1. St John and King Athelstan. The 18th century statues of Saint John of Beverley, who founded a monastery in Beverley, and King Athelstan, who gave rights and privileges to the Minster, are a reminder of the Minster’s spiritual and royal heritage.
2. The Norman Font. Before the present Gothic building there was a Norman style church on the site. The font, dating from 1070, may have been used in that church.
3. The Nave. The nave is one of the most graceful in Europe and was built in the fourteenth century ‘decorated’ style. The slender arches carry the eye to the delicate vaulting above.
4. Medieval Minstrels. Beverley Minster contains the largest collection of medieval sculptures of musicians in the world. You see bagpipes, fiddles, flutes, drums, a portative organ and many more.
5. Exhibitions. The exhibitions are subject to change but the tapestries showing the life of Saint John of Beverley are regularly on display.
6. The Central Boss. The ornate central boss in the ceiling above the round altar table can be removed to allow building materials to be lifted into the roof space. A restored medieval treadwheel may be viewed as part of the roof tour which is available on most days depending on numbers. Restrictions apply.
7. The Organ. The first organ was built by Snetzler in 1767 and some of the original pipes are still in use. There are 4,000 pipes and 72 stops. The case was designed by Arthur Hill and was built in 1916. The screen on which the organ stands was designed by Gilbert Scott in 1885 and built by local craftsman James Elwell.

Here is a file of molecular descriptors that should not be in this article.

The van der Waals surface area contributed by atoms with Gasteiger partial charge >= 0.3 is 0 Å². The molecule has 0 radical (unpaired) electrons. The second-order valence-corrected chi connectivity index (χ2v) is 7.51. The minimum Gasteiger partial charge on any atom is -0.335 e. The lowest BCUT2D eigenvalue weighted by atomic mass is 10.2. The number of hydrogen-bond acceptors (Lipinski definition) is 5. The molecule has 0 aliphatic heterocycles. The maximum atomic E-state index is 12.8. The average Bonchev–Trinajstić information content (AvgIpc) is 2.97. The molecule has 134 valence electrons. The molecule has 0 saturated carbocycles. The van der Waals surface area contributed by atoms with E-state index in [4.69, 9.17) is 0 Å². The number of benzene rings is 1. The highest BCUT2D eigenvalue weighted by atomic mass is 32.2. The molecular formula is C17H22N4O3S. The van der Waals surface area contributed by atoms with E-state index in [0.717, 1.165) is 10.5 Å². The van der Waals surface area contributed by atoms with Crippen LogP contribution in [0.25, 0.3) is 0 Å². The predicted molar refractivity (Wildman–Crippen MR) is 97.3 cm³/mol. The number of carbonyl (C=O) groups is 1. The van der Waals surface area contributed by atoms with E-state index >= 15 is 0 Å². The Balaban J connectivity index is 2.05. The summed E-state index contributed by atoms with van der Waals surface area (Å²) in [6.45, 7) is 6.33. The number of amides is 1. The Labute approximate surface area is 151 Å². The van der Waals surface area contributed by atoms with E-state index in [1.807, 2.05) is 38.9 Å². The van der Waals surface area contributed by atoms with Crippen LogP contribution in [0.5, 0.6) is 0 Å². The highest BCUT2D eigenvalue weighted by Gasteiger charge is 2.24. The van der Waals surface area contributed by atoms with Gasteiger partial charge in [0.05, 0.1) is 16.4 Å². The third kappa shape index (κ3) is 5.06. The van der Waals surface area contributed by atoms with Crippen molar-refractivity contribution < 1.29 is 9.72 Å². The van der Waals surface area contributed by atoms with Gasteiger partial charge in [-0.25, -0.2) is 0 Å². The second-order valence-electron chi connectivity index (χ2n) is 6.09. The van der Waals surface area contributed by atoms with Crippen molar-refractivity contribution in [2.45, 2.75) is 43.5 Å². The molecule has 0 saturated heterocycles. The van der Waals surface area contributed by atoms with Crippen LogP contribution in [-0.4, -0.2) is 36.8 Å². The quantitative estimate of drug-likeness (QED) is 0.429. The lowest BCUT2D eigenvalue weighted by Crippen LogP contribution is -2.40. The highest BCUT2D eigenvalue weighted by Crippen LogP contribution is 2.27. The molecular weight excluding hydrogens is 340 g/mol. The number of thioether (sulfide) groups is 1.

8. The Chancel. The sixteenth century stalls in the chancel were used by the canons of the period. Under each of the 68 misericords (seats of mercy) are wood carvings with sacred and secular subjects.
9. The Sanctuary Chair. There was a Saxon church on the site before 1066 and the stone chair dates from this period. Those escaping persecution found sanctuary here.
10. The Percy Tomb. This fourteenth century tomb with an ornate canopy is considered to be the finest of its type in Europe. The Percy family are identified by the heraldic shields some of which show the remains of coloured paint with which much of the building would have been adorned.
11. The Retro Choir. The east window contains medieval stained glass. Adjacent to it on the north side is a modern window (2004) which is part of an installation of sculpture and furnishings on the theme of pigrimage.
12. The Shop. The shop sells guides, books, cards, CDs, gifts (including porcelain and silver) and mementos.